Wednesday, 29 July 2015
What a dilemma!
The Bald Man Paradox, it goes something like this: If a man loses one hair, he will still have a full head of hair but if he loses enough hairs he will become bald. As you can see, there is no particular number of hairs whose loss marks the transition to baldness.
So, how can this small series of changes, each of which makes no difference to having a full head of hair, make a difference to his having a full head of hair?
This is a perfect example of an old ancient paradox called, "Sorites" from the Greek word meaning, to heap. Another example would be removing one grain of sand from a beach. It doesn't make a difference to the beach whether one grain of sand is missing or not, but lose enough grains and you'll soon have a rocky beach.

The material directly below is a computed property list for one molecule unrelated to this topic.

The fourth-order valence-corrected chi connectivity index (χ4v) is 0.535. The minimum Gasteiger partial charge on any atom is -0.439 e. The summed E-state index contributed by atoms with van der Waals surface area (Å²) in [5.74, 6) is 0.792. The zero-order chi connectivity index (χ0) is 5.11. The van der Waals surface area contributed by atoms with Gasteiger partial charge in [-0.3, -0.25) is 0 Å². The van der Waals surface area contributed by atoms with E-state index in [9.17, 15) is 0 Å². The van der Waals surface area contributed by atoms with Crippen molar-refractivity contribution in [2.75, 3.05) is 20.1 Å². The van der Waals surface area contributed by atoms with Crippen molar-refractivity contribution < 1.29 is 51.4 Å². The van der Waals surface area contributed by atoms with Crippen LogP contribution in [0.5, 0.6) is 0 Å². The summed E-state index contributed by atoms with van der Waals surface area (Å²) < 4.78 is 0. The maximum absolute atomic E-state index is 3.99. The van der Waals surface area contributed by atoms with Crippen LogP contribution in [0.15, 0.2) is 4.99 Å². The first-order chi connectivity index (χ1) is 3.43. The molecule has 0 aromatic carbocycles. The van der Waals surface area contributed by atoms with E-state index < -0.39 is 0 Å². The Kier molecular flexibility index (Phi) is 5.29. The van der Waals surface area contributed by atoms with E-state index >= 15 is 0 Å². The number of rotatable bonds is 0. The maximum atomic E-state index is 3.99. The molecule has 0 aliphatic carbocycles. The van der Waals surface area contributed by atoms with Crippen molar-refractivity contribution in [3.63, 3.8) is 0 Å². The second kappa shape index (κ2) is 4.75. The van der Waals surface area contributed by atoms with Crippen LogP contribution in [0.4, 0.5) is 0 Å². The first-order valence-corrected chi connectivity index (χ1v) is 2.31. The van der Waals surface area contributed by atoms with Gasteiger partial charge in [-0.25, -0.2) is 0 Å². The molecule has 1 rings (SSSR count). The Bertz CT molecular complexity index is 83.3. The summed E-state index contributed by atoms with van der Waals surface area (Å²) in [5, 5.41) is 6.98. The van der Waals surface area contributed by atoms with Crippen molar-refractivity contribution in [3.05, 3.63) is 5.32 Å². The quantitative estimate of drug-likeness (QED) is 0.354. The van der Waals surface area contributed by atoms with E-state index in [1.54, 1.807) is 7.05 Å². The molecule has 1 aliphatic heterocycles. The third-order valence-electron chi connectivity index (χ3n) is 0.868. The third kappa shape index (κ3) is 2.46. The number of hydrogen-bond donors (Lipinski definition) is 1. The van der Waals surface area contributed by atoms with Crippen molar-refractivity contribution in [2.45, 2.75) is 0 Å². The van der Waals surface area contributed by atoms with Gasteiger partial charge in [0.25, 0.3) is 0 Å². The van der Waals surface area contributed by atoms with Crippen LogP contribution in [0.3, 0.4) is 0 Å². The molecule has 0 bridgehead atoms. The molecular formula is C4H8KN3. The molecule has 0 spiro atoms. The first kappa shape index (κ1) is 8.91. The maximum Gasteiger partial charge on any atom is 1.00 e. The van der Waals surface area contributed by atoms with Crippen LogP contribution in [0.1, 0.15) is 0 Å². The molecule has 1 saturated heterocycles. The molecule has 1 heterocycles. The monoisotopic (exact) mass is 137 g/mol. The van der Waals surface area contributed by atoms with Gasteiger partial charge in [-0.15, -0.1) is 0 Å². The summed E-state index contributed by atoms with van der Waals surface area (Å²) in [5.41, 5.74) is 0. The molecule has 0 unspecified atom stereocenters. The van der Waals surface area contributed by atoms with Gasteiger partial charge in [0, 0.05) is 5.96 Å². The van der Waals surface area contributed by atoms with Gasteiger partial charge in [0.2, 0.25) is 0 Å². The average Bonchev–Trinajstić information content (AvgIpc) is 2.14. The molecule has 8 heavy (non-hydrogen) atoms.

The paradox happens when a heap becomes a non-heap by the assumption that removing one grain of sand enough times that the remaining last one grain of sand will it still be called a heap or if possible, suppose none are left, is it still called a heap? If not when did the change from a heap to a non-heap happen.
The Bald Man Paradox, what a dilemma!
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